“Nevertheless, we can infer that a particular SMB (Server Message Block) network configuration is needed, that the attacker needs to have access to the same trusted network as the victim, that the attacker needs to convince the victim to scan a payment request of theirs, and that the victim’s Windows password needs to be weak and amenable to bruteforce attack,” said Voegtlin.
SMB is a communication protocol that is interoperable across the most common operating systems, and which is “used for sharing access to files, printers, serial ports and other resources on a network.”
Ultimately, Voegtlin said he believes it is “unlikely” the Electrum vulnerability uncovered by Unciphered “could have been exploited under realistic conditions.” The Electrum team is nevertheless “thankful” that Unciphered disclosed the exploit to them, he said.
The next most significant exploit demonstrated at the conference was the Trezor One wallet bruteforce attack. The Unciphered co-founder said his team set the world record for the fastest time to crack a new and fully patched Trezor One, bypassing the hardware wallet’s recently upgraded encryption in just under 30 minutes.
This exploit is derived from the ‘critical flaw’ uncovered by crypto-exchange Kraken’s security team back in January 2020. In order to hack Trezor anew, Unciphered developed an entirely novel bruteforce attack tool that is more sophisticated than Kraken’s old ‘readout protection downgrade’ (RDP) exploit. Specifically, Unciphered rigged a cluster of nine graphics processing unit (GPU) cards to launch a scalable attack that exhausted all of Trezor’s nine-digit pin combinations in record time with new proprietary code.
In his demonstration, however, Michaud noted that several key steps in the exploit chain had been omitted to prevent bad actors from illegally compromising Trezor products. Also, prior to this exploit, a typical central processing unit (CPU) on a PC only had the computing power to execute pin-code combination attempts at around 25 pins per second using the previously released Kraken Labs code, according to Unciphered’s chief technology officer, Tom Smith.
On a normal PC, this limitation means it would have taken over 300 years to crack a 12-digit Trezor pin and a proportionally shorter amount of time for a nine-digit combination, said Smith. With this new bruteforce tool, however, Unciphered was able to crack a latest-edition Trezor One, launching pin code combinations at the speed of over 500,000 pins per second.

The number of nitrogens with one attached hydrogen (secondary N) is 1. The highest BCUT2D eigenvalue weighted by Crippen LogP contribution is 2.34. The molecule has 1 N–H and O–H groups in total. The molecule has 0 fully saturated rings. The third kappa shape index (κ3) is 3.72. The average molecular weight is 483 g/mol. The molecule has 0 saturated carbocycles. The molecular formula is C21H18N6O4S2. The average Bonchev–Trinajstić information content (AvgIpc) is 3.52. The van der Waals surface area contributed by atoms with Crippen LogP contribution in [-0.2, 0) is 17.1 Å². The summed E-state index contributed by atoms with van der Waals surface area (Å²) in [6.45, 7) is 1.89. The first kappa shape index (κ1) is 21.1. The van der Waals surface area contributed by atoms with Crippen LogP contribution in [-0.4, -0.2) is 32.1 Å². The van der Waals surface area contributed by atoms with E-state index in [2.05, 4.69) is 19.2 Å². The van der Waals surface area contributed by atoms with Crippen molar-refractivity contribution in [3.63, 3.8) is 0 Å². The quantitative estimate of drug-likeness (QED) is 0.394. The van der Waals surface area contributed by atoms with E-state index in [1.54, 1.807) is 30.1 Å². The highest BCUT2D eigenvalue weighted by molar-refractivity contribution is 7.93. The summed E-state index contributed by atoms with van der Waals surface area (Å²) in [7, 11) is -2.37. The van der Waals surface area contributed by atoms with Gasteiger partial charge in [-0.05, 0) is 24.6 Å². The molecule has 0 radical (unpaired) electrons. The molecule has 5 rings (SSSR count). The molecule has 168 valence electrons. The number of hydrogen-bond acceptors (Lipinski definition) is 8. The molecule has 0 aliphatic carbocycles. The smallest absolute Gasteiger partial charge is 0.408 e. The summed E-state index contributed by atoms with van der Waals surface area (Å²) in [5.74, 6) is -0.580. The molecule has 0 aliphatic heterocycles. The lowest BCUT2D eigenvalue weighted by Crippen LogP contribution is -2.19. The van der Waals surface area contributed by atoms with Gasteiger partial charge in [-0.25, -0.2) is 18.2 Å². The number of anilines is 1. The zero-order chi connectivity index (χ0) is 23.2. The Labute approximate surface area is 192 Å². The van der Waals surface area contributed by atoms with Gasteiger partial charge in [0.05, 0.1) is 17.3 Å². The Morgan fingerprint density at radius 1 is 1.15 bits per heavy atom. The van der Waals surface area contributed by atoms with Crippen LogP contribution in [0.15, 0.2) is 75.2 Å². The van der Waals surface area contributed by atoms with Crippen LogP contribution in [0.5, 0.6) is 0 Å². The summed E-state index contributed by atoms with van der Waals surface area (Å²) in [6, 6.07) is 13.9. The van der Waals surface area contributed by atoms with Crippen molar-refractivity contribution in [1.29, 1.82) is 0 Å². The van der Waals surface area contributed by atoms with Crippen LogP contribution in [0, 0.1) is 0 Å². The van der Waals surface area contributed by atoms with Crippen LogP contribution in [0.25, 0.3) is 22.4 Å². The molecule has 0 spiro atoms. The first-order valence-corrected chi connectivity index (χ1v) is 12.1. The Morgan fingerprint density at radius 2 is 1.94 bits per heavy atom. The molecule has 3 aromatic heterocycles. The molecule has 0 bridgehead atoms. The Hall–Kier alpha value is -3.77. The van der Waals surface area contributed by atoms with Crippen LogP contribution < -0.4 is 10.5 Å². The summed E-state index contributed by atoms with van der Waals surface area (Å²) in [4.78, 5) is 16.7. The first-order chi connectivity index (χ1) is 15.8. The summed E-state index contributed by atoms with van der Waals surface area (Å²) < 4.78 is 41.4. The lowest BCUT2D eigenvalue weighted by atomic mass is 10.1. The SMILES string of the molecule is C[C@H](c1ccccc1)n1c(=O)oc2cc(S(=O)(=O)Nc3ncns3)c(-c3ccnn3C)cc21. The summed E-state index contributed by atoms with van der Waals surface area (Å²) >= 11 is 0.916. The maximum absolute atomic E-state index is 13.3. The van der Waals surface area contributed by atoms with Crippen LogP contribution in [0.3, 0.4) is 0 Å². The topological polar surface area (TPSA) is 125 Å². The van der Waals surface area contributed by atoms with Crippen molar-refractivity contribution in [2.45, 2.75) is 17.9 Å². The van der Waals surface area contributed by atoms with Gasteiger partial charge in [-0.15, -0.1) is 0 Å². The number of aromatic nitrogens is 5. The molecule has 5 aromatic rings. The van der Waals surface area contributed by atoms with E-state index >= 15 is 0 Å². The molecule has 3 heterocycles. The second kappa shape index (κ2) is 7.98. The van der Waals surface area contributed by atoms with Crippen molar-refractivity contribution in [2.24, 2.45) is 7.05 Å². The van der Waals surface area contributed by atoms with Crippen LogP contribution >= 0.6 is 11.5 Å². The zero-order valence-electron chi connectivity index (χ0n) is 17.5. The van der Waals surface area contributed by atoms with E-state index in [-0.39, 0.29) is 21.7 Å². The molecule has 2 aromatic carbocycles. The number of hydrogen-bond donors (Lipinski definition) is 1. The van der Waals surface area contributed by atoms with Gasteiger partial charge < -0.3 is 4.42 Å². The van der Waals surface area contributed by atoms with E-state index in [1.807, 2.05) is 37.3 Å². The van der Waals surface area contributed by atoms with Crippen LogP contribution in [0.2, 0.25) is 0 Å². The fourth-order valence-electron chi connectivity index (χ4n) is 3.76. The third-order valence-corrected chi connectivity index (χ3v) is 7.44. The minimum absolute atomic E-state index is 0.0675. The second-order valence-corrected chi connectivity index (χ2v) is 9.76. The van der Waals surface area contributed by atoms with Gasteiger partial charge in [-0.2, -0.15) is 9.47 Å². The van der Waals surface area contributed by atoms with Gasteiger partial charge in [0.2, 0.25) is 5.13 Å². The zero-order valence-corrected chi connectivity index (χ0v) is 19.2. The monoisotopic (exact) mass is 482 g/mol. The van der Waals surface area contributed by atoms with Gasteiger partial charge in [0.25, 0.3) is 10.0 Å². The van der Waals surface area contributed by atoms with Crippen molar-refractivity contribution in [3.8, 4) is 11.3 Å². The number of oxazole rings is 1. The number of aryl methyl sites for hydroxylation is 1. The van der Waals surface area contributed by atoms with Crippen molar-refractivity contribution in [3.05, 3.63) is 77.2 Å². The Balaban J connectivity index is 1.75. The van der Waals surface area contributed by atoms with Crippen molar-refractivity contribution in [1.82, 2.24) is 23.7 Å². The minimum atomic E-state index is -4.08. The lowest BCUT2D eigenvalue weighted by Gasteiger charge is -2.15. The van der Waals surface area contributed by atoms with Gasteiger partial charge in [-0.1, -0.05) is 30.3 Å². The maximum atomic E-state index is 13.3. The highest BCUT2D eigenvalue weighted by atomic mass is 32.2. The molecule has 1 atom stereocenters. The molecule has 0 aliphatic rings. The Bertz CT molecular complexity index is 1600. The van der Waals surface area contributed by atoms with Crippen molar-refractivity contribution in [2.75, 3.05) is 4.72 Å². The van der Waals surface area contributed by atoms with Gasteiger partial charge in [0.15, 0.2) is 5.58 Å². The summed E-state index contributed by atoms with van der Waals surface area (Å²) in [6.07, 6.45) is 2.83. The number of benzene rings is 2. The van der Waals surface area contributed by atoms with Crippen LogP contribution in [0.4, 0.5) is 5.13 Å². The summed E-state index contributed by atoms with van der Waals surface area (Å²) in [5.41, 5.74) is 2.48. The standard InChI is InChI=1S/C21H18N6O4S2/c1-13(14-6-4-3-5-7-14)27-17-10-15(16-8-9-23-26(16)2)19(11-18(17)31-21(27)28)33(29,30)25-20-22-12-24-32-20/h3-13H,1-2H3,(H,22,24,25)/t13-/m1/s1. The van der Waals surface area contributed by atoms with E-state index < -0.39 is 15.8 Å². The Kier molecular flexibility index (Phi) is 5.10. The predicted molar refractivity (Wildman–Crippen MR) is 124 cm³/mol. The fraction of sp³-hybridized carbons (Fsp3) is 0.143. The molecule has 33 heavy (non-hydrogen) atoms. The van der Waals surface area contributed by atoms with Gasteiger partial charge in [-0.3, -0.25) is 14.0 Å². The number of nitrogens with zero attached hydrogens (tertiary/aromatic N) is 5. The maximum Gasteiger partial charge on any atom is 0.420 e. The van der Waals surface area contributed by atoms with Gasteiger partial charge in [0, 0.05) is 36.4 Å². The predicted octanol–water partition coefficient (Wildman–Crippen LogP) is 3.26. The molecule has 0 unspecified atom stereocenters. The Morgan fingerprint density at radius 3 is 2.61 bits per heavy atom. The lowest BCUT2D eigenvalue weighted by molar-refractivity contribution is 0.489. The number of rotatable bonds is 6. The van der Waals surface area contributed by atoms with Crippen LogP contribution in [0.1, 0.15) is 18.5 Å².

Harnessing this new bruteforce capability enables Unciphered to crack a 12-digit pin in less than a week and a nine-digit combination in less than 15 minutes, Smith said. The Trezor team, “clapped back,” in Michaud’s words to Unciphered presentation, with this tweet adding additional context to the apparent exploit.
“Using a passphrase fully mitigates the attack,” said Trezor, referencing their 2020 blog post response to the RDP exploit disclosed by Kraken. Trezor also said they were working with Czech security startup Tropic Square to improve the “physical security” of their products.
Josef Tětek, a Prague-based bitcoin analyst for Satoshi Labs, Trezor’s parent company also told Bitcoin Magazine the following: “Regarding potential vulnerabilities, we have a responsible disclosure program and are happy to work with well-intentioned researchers. We are not aware of any vulnerability compromising the passphrase protection.”
“We have addressed the previously discovered vulnerability bypassing the PIN protection on our blog here. It’s worth noting that any such vulnerabilities are linked to an attacker getting a physical hold of the device and cannot be performed remotely. To mitigate the risk of attackers getting hands on users’ Trezors, we advise using a passphrase.”
When asked about this response, Unciphered said that they have helped customers recover passphrase protected or hidden wallets using proprietary tools they’ve developed, but added the caveat that they have a thorough profiling method they use to narrow down the scope of possibilities to try when confronted with particularly complex passphrases.
Beyond wallet hack demonstrations and helping bitcoin investors locked out of their funds regain access, it remains to be seen how the digital asset recovery industry business will evolve during this most recent crypto winter cycle and all the fraud investigations rapidly unfolding globally in the wake of its icy devastation.